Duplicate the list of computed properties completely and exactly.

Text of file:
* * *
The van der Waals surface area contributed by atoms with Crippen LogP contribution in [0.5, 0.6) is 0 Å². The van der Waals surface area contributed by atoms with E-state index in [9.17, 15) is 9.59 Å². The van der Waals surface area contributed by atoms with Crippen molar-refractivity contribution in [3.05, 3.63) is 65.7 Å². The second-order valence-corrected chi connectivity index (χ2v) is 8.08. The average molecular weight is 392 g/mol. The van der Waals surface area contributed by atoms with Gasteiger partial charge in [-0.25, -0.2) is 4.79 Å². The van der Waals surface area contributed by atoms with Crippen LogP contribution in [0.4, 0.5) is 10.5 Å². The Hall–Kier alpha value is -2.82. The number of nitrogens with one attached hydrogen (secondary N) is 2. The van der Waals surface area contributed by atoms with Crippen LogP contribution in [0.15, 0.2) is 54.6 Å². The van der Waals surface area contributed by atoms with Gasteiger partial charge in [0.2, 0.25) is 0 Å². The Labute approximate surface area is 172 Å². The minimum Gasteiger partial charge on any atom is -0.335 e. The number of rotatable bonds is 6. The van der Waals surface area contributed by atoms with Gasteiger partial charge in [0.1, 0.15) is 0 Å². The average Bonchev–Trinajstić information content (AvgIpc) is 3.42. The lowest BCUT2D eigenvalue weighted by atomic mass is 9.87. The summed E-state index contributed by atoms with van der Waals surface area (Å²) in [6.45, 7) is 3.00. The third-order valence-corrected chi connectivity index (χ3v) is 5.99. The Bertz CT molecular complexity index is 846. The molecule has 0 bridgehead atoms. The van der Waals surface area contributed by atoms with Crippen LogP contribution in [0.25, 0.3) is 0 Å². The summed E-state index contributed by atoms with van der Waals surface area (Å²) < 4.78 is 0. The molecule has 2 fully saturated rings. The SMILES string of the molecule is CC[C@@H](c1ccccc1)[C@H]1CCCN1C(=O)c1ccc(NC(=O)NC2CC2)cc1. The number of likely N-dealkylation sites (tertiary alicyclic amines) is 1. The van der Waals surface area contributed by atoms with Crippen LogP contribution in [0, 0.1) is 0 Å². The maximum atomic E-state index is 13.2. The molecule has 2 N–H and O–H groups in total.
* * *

The van der Waals surface area contributed by atoms with Crippen LogP contribution in [0.5, 0.6) is 0 Å². The van der Waals surface area contributed by atoms with E-state index in [9.17, 15) is 9.59 Å². The van der Waals surface area contributed by atoms with Crippen molar-refractivity contribution in [3.05, 3.63) is 65.7 Å². The second-order valence-corrected chi connectivity index (χ2v) is 8.08. The average molecular weight is 392 g/mol. The van der Waals surface area contributed by atoms with Gasteiger partial charge in [-0.25, -0.2) is 4.79 Å². The van der Waals surface area contributed by atoms with Crippen LogP contribution in [0.4, 0.5) is 10.5 Å². The Hall–Kier alpha value is -2.82. The number of nitrogens with one attached hydrogen (secondary N) is 2. The van der Waals surface area contributed by atoms with Crippen LogP contribution in [0.15, 0.2) is 54.6 Å². The van der Waals surface area contributed by atoms with Gasteiger partial charge in [0.2, 0.25) is 0 Å². The Labute approximate surface area is 172 Å². The minimum Gasteiger partial charge on any atom is -0.335 e. The number of rotatable bonds is 6. The van der Waals surface area contributed by atoms with Gasteiger partial charge in [0.1, 0.15) is 0 Å². The average Bonchev–Trinajstić information content (AvgIpc) is 3.42. The lowest BCUT2D eigenvalue weighted by atomic mass is 9.87. The summed E-state index contributed by atoms with van der Waals surface area (Å²) in [6.45, 7) is 3.00. The third-order valence-corrected chi connectivity index (χ3v) is 5.99. The Bertz CT molecular complexity index is 846. The molecule has 0 bridgehead atoms. The van der Waals surface area contributed by atoms with Crippen LogP contribution in [0.25, 0.3) is 0 Å². The summed E-state index contributed by atoms with van der Waals surface area (Å²) < 4.78 is 0. The molecule has 2 fully saturated rings. The SMILES string of the molecule is CC[C@@H](c1ccccc1)[C@H]1CCCN1C(=O)c1ccc(NC(=O)NC2CC2)cc1. The number of likely N-dealkylation sites (tertiary alicyclic amines) is 1. The van der Waals surface area contributed by atoms with Crippen LogP contribution in [0, 0.1) is 0 Å². The maximum atomic E-state index is 13.2. The molecule has 2 N–H and O–H groups in total.